The contractor for the Lydia Goodhue Pump Station has completed the installation of the three replacement transformers.5 The contractor also has been making modifications to the electronic controls of the variable frequency drives in the pumps, in turn, leaving seven of the eight wastewater pumps available for use at any time.
Work is also continuing on the modifications to the harmonic filter banks at both the Lydia Goodhue and North Main Pump Stations, in order to reduce the level of harmonic distortion that may occur in the island-wide electric grid during periods of high flows when additional pumps are in simultaneous operation at the two pump stations. The Authority expects the fabrication of these filters to be complete by early December 1998 and installation to take place during December and January. Once all the filters are in place, testing of the overall system will proceed.6
(c) Demolition of Nut Island Treatment Plant.
The contractor working at the decommissioned Nut Island Treatment Plant has completed cleaning of two of the four digesters and is scheduled to complete the remaining two in October. The contractor also is removing electric power lines from the old plant and conducting an asbestos evaluation. Demolition of a temporary bypass conduit from the high level sewer is underway, and full scale demolition of the old plant is scheduled to commence later this month.7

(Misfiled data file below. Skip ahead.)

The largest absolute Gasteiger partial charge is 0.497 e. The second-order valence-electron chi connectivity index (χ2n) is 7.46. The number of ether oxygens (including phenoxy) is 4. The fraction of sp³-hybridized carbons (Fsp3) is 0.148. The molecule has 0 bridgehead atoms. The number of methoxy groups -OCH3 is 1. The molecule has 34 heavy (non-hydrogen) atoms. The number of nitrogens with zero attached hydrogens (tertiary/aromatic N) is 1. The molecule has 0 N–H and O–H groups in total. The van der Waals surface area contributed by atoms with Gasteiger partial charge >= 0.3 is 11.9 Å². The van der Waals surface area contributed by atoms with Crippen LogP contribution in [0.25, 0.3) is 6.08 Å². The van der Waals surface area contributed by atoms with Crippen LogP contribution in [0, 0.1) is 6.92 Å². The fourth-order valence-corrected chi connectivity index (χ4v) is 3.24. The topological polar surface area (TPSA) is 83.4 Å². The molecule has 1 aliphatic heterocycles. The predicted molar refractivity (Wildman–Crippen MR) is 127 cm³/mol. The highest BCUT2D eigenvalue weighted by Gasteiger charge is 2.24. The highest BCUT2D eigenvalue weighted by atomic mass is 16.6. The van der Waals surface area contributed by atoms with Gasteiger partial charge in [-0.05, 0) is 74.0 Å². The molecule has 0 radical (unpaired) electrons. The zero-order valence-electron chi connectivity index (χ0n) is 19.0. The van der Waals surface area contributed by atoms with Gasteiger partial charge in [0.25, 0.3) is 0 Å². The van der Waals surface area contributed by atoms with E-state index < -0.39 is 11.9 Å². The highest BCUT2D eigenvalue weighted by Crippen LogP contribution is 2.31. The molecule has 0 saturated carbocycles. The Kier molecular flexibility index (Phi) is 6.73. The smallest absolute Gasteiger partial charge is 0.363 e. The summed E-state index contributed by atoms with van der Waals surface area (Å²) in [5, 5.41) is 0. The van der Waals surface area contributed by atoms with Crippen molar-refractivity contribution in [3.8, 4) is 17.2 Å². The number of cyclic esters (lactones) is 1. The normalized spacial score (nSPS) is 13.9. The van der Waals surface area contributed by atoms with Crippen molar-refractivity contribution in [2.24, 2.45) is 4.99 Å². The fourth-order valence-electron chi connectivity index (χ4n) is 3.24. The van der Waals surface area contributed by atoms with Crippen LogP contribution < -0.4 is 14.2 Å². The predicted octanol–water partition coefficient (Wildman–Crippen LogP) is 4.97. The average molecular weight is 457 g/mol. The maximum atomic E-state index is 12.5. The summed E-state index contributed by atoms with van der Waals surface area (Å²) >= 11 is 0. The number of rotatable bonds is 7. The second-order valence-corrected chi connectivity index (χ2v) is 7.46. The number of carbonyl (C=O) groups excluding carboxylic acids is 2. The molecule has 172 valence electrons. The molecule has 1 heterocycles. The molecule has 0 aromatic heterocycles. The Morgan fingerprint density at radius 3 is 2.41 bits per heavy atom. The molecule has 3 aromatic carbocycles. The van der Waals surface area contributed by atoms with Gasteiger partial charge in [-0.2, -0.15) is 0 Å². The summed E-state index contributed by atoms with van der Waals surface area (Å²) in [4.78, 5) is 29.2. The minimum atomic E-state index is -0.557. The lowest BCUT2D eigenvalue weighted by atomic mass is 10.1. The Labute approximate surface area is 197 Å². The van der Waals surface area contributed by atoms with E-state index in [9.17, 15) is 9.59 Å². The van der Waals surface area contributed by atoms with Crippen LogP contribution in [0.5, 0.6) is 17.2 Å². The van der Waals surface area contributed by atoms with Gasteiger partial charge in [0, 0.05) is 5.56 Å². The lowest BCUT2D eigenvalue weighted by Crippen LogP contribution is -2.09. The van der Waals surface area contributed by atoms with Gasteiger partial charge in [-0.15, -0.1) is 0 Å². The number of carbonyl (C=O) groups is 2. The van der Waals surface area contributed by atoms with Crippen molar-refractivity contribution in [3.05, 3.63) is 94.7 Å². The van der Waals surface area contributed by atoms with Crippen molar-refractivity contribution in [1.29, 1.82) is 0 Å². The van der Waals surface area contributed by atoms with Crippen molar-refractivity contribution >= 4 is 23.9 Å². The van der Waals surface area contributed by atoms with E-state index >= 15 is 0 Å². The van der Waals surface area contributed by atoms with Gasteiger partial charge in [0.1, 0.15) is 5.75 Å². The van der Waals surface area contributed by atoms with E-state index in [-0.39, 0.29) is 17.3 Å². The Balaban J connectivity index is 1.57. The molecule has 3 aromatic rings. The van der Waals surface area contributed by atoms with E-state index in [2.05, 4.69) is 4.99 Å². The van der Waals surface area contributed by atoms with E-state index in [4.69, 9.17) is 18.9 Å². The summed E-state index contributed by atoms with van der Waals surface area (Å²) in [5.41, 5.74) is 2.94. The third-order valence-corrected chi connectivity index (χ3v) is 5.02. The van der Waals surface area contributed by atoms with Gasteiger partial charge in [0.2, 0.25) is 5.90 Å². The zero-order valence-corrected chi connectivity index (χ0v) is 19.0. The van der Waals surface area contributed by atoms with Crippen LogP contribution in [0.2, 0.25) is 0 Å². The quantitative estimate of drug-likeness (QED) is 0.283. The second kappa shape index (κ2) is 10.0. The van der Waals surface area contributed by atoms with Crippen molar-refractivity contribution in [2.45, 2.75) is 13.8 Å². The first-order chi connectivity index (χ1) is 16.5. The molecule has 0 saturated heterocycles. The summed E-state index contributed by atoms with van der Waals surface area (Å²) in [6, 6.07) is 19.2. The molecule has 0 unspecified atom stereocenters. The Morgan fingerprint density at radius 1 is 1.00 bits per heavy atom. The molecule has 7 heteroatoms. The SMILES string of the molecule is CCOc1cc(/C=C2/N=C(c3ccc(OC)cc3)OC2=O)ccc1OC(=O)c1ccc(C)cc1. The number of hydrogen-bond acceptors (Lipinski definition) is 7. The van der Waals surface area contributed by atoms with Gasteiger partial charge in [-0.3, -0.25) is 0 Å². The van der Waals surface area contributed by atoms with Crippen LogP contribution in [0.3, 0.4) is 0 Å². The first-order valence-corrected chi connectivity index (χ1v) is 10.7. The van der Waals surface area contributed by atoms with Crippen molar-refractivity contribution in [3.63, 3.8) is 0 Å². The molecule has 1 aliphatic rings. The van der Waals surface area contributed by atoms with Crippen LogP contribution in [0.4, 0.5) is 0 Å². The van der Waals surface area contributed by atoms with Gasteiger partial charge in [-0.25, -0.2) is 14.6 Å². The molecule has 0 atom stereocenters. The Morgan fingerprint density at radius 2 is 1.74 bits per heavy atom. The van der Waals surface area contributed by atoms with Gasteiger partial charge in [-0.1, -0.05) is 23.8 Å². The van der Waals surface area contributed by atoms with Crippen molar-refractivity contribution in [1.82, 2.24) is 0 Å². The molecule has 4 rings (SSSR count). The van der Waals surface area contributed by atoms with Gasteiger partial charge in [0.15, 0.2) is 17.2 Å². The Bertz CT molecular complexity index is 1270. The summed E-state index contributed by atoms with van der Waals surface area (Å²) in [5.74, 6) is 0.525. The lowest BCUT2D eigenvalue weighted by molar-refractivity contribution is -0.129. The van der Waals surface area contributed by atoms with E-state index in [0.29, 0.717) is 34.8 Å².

In addition, the contractor is performing work required to convert interim influent and effluent channels used during construction of the Nut Island Headworks into a permanent surge containment facility for the new headworks. This work involves demolition of the wall separating the two interim channels to create a surge containment structure and installation of a new set of gates between the new structure and the existing outfalls.
(d) Thermal Plant.
In the thermal plant, the contractor has completed the installation of the new oil filter system in the digester gas system and is working now on the installation of the flame arrestors in the boilers. Under a separate contract, another contractor is working on the installation of the permanent cooling water lines needed for testing the digester gas system. Currently, the modifications to the system, the installation of the flame arrestors and installation of the cooling water lines all are scheduled to be complete by the end of October. Thereafter, testing of the boilers using the digester gas system can proceed.
3. Combined Sewer Overflow Control.
(a) Revisions to Schedule Six.